‘Ants From Up There’ inspires with its progressive sound – Adam Coil

August 24, 2022

Black Country, New Road’s sophomore LP, “Ants From Up There”, is the type of album that makes your standard Spotify subscription seem like an unbelievably good deal. It displays BC, NR at the height of their powers — a finely-tuned machine brimming with creative elixir. “Ants From Up There” was released at the beginning of this year, and despite not quite reaching mass appeal, it has remained culturally relevant from consistent praise by prominent critics in the music community. With its refreshing style, its unique nack to linger with you after you listen to it and the seeming enormity of its universe, there’s a lot to talk about. 

It’s hard to do the album justice in such few words because the project itself covers an insane amount of ground. “Chaos Space Marine” is a shot of soma mixed into a pint of surreal escapism. “Concorde” is a dying tree that refuses to let go of its final leaf. “Haldern” is a glowing candelabrum in the kind of archaic mansion that you just don’t make it out of. “Good Will Hunting” is a warm evening on the Mediterranean in July. “Basketball Shoes” is a three-part series of nostalgia-induced paralysis. “Ants From Up There” wants to do a multitude of things — and it actually does (with seeming ease). 

One of the most endearing aspects of this album is the fact that a lot of the songs are so personal and genuine that they nearly border on inaccessible. The intertextuality between other pieces of art, the band members’ own personal lives and British culture and history make the project a somewhat formidable jungle to trudge through if you’re the type of listener who really wants to ‘get’ each album you listen to. 

But this type of perspective is not in the spirit of “Ants From Up There”, a piece of art that is not a story or a message but a pulsing, indefatigable, jumbled-up ball of power, emotion and the fleeting sensations that help us define being human. There is no room for specifics, just experience. The music has this engulfing quality that almost leaves you feeling hollow when the record stops — something that parallels the emptiness that Concorde leaves behind throughout the album. BC, NR has mastered the art of building and releasing tension — “Ants From Up There” will have you both squirming in your seat and cathartically staring at the wall in front of you. It’s one of those things where it’s best to just buckle yourself in and hope that you get off the rollercoaster in one piece.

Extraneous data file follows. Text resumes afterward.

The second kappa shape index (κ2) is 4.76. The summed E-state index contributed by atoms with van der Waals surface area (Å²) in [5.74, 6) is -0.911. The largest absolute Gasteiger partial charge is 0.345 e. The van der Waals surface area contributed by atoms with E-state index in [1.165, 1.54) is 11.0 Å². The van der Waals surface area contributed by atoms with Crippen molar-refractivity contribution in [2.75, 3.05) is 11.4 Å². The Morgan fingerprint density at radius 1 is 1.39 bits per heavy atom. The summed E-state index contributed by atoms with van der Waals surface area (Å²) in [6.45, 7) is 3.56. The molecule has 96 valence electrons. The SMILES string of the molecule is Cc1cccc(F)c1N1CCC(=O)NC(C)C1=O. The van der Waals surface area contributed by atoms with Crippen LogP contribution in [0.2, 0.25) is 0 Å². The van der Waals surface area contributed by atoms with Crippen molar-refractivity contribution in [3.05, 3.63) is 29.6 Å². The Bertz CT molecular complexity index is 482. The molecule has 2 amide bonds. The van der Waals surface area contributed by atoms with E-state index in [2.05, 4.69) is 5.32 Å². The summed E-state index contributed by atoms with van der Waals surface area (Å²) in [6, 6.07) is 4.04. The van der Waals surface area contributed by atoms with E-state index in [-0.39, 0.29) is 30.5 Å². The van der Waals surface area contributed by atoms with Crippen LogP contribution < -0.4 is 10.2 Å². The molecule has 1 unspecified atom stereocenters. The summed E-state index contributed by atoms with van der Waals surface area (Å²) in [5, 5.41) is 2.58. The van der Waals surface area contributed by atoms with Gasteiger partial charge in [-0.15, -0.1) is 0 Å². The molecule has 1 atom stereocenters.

In its infinite complexity and richness, the album gives its audience something new to chew on during and after each listen, but there is nothing required to enjoy and especially feel the album during the first listen. The unique quality to be both instantly and consistently rewarding is what has given the album both general and critical acclaim. It is intelligent without being belletristic; it is entertaining without being cheap; it is emotional without being melodramatic. It has everything you need to come back wanting seconds, and then it actually makes good on its promise by being so much more than you remembered. 

It is almost difficult to believe that the BC, NR that made “For the first time” and the one that made “Ants From Up There” are the same band. While “For the first time” is a terrific album — angsty, electrifying and sobering all at once — BC, NR obviously matured rapidly in the short span between the two projects. The implacable screaming that could be found on tracks like “Science Fair” and “Sunglasses” is restrained and focused on “Ants From Up There”. The lyricism, while still being sparse and vague for the most part, is much more cohesive and constructive — images are constantly reappearing and molding, building a bigger and bigger world as you trek further and further into its 58-minute runtime. To capture perfection on a second try makes BC, NR all the more awe-inspiring, and it makes their subsequent loss of Isaac Wood (vocals) all the more disheartening. 

I do not foresee BC, NR ever receiving the recognition they deserve but I do not think they will ever be forgotten, either. From what I could gather on social media after its release, this latest album was truly resonating with a niche but fiercely dedicated fanbase — and that means something. People all over are being inspired and feeling seen with this project, which is something that doesn’t just fade away. It does not belong to any specific moment in time but to the listeners who choose to accept it. The album is a chaos space marine in its own way, and it’s looking for a place to live. 

Leave a Comment

Old Gold & Black • Copyright 2022 • FLEX WordPress Theme by SNOLog in

Comments (0)

All Old Gold & Black Picks Reader Picks Sort: Newest

Your email address will not be published.